Succeeding Beyond Free

July 13th, 2009

Free place to sleep by Brad StablerMalcolm Gladwell lit a few fires last week with his (broadly perceived as negative) review of Free: The Future of a Radical Price, Chris Anderson’s new book. 

Gladwell is more negative on Anderson’s examples (such as YouTube as successful free offering) and the myopia of what Gladwell calls “technological utopians,”  though, than I think he is on what’s being called “freeconomics” (i.e., business models built around free offerings).

As Gladwell points out, “free is just another price.”  And we’ve seen for many years prices set low to maximize product/service uptake.  The example I tend to cite is Wal*Mart – its management sets food prices so low that the company basically breaks even on it, but by having groceries they change their stores from ones that are visited once every month to stores that are visited once every week.  And when customers purchase groceries, they purchase other goods with higher gross margins.

We’re seeing the same thing happen with consumer facing services on the Internet.  It’s not news that most of the information offerings online are “free.”  Google, Facebook, Twitter, NYTimes, Yahoo!, Mint…the list goes on.  Their managers are maximizing both uptake and retention in a hypercompetitive environment where adoption and switching costs are relatively low.  Having established giant traffic bases with free offerings, they are able to make money in other ways.  Much of it is advertising, but increasingly we’re seeing other avenues where consumers pay for additional services, a model long ago (at least in Internet years!) termed “freemium” – i.e., a free service with paid-for premium options.  Facebook, for example, is expected to do ~$550 million in revenue this year, most of that from advertising, but an estimated $75 million from virtual goods [via].

Fred Wilson writes: “Free gets you to a place where you can ask to get paid.  But if you don’t start with free on the Internet, most companies will never get paid.”  For consumer-facing info services, I think that’s not far off.  There will always be services that can charge consumers from the get-go and succeed doing it – e.g., Reputation Defender, a company that charges $10/month to monitor one’s digital presence, something that school and job applicants in particular REALLY care about.  And there are cases where the cost of service delivery per user is too high to justify a freemium model and/or the service is truly differentiated and free may devalue it (see Freemium did not work for Phanfare).  But even Gladwell ends his piece postulating that Apple might eventually give away its iPhone in order to boost revenue from its app store downloads.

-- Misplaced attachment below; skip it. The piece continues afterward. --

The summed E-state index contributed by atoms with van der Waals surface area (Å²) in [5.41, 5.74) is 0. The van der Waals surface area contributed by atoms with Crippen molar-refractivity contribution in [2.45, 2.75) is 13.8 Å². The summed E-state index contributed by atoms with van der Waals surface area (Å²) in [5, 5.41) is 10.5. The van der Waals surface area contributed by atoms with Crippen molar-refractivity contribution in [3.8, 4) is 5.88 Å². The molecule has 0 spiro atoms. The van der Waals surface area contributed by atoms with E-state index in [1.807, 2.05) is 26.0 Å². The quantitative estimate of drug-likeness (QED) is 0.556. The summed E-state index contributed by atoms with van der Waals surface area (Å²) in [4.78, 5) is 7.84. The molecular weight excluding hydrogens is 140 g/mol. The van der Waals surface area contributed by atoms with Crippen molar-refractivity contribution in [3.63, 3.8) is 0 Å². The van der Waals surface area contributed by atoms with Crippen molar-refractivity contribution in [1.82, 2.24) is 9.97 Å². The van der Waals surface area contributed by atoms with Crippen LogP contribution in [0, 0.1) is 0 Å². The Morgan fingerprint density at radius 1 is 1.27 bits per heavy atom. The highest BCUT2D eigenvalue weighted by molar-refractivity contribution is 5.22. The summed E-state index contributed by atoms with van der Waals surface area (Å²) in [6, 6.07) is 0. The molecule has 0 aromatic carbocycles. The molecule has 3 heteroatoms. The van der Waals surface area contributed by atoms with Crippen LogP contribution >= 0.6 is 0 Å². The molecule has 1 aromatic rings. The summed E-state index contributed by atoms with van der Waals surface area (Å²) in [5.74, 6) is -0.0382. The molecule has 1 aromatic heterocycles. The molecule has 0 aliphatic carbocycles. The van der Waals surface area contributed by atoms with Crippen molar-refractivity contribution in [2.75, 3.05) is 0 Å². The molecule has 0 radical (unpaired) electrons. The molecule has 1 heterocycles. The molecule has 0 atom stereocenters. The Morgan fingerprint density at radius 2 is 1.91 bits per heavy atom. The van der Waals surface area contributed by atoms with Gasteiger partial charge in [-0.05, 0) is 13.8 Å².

Free is a customer acquisition strategy, and clearly not an end-game.  For consumer services, understanding in detail what works as an adjunct to free (e.g., virtual goods, other forms of e-commerce, premium service offerings for “power users,” and yes, advertising) will set companies apart.  And frankly, it’s a place for new startups to make money.  “Succeeding beyond free” is a pain point, one begging for more turn-key business-to-business services.


As sidebar, game designer Dan Cook recently wrote a lengthy call-to-action to online flash game developers – it’s a huge space (Mochi Media, a single network of online flash games reportedly attracted nearly 100 million users in April) but not being effectively monetized.  In his post, Dan lays out a number of ways to “ask for money” from the user (something most games don’t do), all good examples of adjuncts to free and many of which can translate into social networking or other forms of online publishing [hat tip to Jeremy Liew]:

  • Time gates - Players can play for some period of time and then they are locked out until they pay.  For example, players could play for 45 minutes - 1 hour (effective free trial times in the casual space) and then pay to play longer.
  • Content gates - Players play an initial teaser portion of the game for free and then pay to unlock access to additional content. For example, players could pay to unlock all the levels in a game.  This is how many shareware titles worked.
  • Aesthetic items - Players purchase non-gameplay additions that increase their identity or status.  For example, players could pay to give their character a cool outfit that they can show off to their friends.
  • Abilities - Sell unique abilities that let players experience the game in a new way.  For example, players could purchase new jumping boots that let them fly through levels in a way that lets them re-experience the game all over again.